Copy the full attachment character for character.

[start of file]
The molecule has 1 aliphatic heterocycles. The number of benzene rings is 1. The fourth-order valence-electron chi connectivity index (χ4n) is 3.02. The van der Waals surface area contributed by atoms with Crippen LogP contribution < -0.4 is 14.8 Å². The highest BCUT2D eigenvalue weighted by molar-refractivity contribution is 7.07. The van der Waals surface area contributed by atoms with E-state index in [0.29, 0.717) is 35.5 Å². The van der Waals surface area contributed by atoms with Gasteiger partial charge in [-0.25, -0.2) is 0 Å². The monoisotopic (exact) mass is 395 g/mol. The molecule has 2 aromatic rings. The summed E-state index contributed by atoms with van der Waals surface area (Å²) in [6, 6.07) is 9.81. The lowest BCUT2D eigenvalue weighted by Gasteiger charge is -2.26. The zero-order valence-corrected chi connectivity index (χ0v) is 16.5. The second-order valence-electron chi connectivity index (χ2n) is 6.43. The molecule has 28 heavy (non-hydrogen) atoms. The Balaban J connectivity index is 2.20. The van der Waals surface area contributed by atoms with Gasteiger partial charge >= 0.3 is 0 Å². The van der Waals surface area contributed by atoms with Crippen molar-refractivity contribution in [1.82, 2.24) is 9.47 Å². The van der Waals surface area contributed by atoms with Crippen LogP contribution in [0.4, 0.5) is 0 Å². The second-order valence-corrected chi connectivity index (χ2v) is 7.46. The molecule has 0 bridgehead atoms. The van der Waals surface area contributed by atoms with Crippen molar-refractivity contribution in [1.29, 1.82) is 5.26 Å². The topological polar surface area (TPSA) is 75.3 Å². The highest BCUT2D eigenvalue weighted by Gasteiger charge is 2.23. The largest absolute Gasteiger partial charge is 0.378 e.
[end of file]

The molecule has 1 aliphatic heterocycles. The number of benzene rings is 1. The fourth-order valence-electron chi connectivity index (χ4n) is 3.02. The van der Waals surface area contributed by atoms with Crippen LogP contribution < -0.4 is 14.8 Å². The highest BCUT2D eigenvalue weighted by molar-refractivity contribution is 7.07. The van der Waals surface area contributed by atoms with E-state index in [0.29, 0.717) is 35.5 Å². The van der Waals surface area contributed by atoms with Gasteiger partial charge in [-0.25, -0.2) is 0 Å². The monoisotopic (exact) mass is 395 g/mol. The molecule has 2 aromatic rings. The summed E-state index contributed by atoms with van der Waals surface area (Å²) in [6, 6.07) is 9.81. The lowest BCUT2D eigenvalue weighted by Gasteiger charge is -2.26. The zero-order valence-corrected chi connectivity index (χ0v) is 16.5. The second-order valence-electron chi connectivity index (χ2n) is 6.43. The molecule has 28 heavy (non-hydrogen) atoms. The Balaban J connectivity index is 2.20. The van der Waals surface area contributed by atoms with Gasteiger partial charge >= 0.3 is 0 Å². The van der Waals surface area contributed by atoms with Crippen molar-refractivity contribution in [1.82, 2.24) is 9.47 Å². The van der Waals surface area contributed by atoms with Crippen LogP contribution in [0.4, 0.5) is 0 Å². The second-order valence-corrected chi connectivity index (χ2v) is 7.46. The molecule has 0 bridgehead atoms. The van der Waals surface area contributed by atoms with Crippen molar-refractivity contribution in [1.29, 1.82) is 5.26 Å². The topological polar surface area (TPSA) is 75.3 Å². The highest BCUT2D eigenvalue weighted by Gasteiger charge is 2.23. The largest absolute Gasteiger partial charge is 0.378 e.